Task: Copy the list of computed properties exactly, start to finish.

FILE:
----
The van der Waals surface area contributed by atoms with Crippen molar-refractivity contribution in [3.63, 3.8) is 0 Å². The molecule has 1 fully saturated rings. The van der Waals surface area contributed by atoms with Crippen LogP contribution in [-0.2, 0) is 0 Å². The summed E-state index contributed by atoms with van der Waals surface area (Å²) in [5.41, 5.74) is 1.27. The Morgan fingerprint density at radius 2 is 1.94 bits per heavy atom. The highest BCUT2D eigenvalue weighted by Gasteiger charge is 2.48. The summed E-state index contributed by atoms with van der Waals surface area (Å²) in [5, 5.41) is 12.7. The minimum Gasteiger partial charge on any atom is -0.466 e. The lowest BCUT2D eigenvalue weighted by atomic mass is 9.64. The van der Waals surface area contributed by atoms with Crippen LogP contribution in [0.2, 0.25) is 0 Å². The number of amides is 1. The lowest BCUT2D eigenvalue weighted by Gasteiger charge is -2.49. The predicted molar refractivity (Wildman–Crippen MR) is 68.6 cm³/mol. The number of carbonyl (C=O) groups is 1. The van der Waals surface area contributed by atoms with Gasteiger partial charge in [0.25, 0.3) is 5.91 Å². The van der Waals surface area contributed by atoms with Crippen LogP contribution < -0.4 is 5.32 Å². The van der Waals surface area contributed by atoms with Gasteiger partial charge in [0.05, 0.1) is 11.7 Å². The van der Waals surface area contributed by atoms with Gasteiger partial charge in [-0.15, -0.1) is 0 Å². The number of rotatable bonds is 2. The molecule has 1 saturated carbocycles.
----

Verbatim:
The van der Waals surface area contributed by atoms with Crippen molar-refractivity contribution in [3.63, 3.8) is 0 Å². The molecule has 1 fully saturated rings. The van der Waals surface area contributed by atoms with Crippen LogP contribution in [-0.2, 0) is 0 Å². The summed E-state index contributed by atoms with van der Waals surface area (Å²) in [5.41, 5.74) is 1.27. The Morgan fingerprint density at radius 2 is 1.94 bits per heavy atom. The highest BCUT2D eigenvalue weighted by Gasteiger charge is 2.48. The summed E-state index contributed by atoms with van der Waals surface area (Å²) in [5, 5.41) is 12.7. The minimum Gasteiger partial charge on any atom is -0.466 e. The lowest BCUT2D eigenvalue weighted by atomic mass is 9.64. The van der Waals surface area contributed by atoms with Crippen LogP contribution in [0.2, 0.25) is 0 Å². The number of amides is 1. The lowest BCUT2D eigenvalue weighted by Gasteiger charge is -2.49. The predicted molar refractivity (Wildman–Crippen MR) is 68.6 cm³/mol. The number of carbonyl (C=O) groups is 1. The van der Waals surface area contributed by atoms with Gasteiger partial charge in [0.25, 0.3) is 5.91 Å². The van der Waals surface area contributed by atoms with Crippen LogP contribution < -0.4 is 5.32 Å². The van der Waals surface area contributed by atoms with Gasteiger partial charge in [0.05, 0.1) is 11.7 Å². The van der Waals surface area contributed by atoms with Gasteiger partial charge in [-0.15, -0.1) is 0 Å². The number of rotatable bonds is 2. The molecule has 1 saturated carbocycles.